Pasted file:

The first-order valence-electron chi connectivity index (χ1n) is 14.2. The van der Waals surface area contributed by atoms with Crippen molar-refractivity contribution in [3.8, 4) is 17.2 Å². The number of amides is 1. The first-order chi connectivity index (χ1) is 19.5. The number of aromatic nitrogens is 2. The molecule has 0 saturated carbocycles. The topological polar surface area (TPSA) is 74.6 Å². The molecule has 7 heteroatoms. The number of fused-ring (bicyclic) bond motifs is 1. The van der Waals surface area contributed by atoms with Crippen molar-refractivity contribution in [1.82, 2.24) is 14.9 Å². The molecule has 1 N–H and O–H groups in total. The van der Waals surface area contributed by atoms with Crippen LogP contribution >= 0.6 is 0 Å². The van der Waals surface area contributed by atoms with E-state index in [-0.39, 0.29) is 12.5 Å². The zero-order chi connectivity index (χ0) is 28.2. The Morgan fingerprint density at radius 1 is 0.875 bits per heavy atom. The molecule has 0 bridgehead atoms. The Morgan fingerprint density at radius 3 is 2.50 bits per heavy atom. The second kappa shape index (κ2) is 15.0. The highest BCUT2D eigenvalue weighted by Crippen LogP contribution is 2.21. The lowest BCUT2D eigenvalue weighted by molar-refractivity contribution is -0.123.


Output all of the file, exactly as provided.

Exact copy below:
The first-order valence-electron chi connectivity index (χ1n) is 14.2. The van der Waals surface area contributed by atoms with Crippen molar-refractivity contribution in [3.8, 4) is 17.2 Å². The number of amides is 1. The first-order chi connectivity index (χ1) is 19.5. The number of aromatic nitrogens is 2. The molecule has 0 saturated carbocycles. The topological polar surface area (TPSA) is 74.6 Å². The molecule has 7 heteroatoms. The number of fused-ring (bicyclic) bond motifs is 1. The van der Waals surface area contributed by atoms with Crippen molar-refractivity contribution in [1.82, 2.24) is 14.9 Å². The molecule has 1 N–H and O–H groups in total. The van der Waals surface area contributed by atoms with Crippen LogP contribution >= 0.6 is 0 Å². The van der Waals surface area contributed by atoms with E-state index in [-0.39, 0.29) is 12.5 Å². The zero-order chi connectivity index (χ0) is 28.2. The Morgan fingerprint density at radius 1 is 0.875 bits per heavy atom. The molecule has 0 bridgehead atoms. The Morgan fingerprint density at radius 3 is 2.50 bits per heavy atom. The second kappa shape index (κ2) is 15.0. The highest BCUT2D eigenvalue weighted by Crippen LogP contribution is 2.21. The lowest BCUT2D eigenvalue weighted by molar-refractivity contribution is -0.123.